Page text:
Abstract:
The aim of this dissertation is to study the dynamical interactions
occurring between a forming planet and its surrounding protostellar
environment. This task is accomplished by means of both two- and
three-dimensional numerical simulations. In order to render the proper
development of the work, results from such calculations are presented
according to the same temporal order they were achieved.
The first part of my research plan concerned global simulations in
three dimensions. These were intended to investigate the large-scale
effects caused by a Jupiter-size body still in the process of
accreting matter from its neighborhood. For the first time, this
problem was tackled in a three-dimensional space.
The computations are global in the sense that they embrace a whole
portion of circumstellar disk, extending over a radial distance
interval of eleven astronomical units.
For computational reasons, we relied on a local-isothermal equation of
state to describe the thermal properties of disk material.
Simulations show that,
despite a density gap forms along the orbital
path, Jupiter-mass protoplanets still accrete at a rate on the order of 0.01
Earth's masses per year when they are embedded in a disk whose mass,
inside twenty-six astronomical units, is 0.01 solar masses.
In the same conditions, the migration time scale due to gravitational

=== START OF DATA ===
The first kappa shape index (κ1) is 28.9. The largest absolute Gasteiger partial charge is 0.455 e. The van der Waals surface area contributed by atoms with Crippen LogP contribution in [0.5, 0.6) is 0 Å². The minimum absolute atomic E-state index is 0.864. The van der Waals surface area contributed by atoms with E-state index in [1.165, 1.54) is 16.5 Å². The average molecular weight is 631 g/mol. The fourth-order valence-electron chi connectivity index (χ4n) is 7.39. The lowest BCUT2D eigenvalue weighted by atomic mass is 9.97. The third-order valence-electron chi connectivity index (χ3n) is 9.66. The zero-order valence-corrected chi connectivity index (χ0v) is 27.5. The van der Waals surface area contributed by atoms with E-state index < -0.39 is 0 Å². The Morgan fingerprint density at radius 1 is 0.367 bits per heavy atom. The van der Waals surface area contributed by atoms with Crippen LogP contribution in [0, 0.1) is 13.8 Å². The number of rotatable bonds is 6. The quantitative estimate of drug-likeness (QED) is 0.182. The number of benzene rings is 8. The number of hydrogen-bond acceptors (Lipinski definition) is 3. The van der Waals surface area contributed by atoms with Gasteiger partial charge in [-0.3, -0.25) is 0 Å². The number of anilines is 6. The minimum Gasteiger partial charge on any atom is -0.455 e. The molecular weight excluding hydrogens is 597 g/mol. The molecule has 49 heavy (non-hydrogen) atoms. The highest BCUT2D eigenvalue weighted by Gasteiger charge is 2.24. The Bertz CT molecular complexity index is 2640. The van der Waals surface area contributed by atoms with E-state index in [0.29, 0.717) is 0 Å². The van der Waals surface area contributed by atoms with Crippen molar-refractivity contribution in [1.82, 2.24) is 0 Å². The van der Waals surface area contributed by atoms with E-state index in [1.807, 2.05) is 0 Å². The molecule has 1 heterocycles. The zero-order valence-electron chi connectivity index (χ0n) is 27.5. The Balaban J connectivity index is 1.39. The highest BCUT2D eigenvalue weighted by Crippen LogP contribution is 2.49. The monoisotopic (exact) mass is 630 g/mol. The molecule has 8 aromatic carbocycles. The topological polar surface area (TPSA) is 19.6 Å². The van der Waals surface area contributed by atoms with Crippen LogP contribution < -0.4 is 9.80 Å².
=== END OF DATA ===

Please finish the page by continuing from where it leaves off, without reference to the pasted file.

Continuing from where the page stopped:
torques by the disk is around one hundred thousand years.
These outcomes are in good agreement with previous assessments
obtained from two-dimensional calculations of infinitesimally thin
disks as well as from linearized analytical theories of disk-planet
interaction.
The global approach is the most rigorous way of treating planets in
disks because it avoids making simplified assumptions on the
propagation of the perturbations induced by the embedded body.
Yet, this approach usually prevents from attaining numerical
resolutions necessary to inquire into the local effects of disk-planet
interactions and to handle those arising from Earth-mass objects.
The second part of my work was dedicated to overcome this restriction
by employing a nested-grid technique within the frame of the
two-dimensional approximation.
The method allows to perform global simulations of planets
orbiting in disks and, at the same time, to resolve in great detail
the dynamics of the flow inside the Roche lobe of both massive and
low-mass planets. Therefore, it was applied to planetary masses
ranging from one Jupiter-mass to one Earth-mass. In each case,
the high resolution supplied by the nested-grid technique permits an
evaluation of the torques, resulting from short and very short
range gravitational interactions, more reliable than the one previously
estimated with the aid of numerical methods.
Likewise, the mass flow onto the planet is computed in a more
accurate fashion.
Resulting migration time scales are in the range from roughly twenty
thousand years, for intermediate mass planets, to a million years, for
very low as well as high-mass planets.
Growth time scales depend strongly on the protoplanet's mass.
Above 64 Earth-masses, this time scale increases as the
4/3-power of the planet's mass. Otherwise it raises as the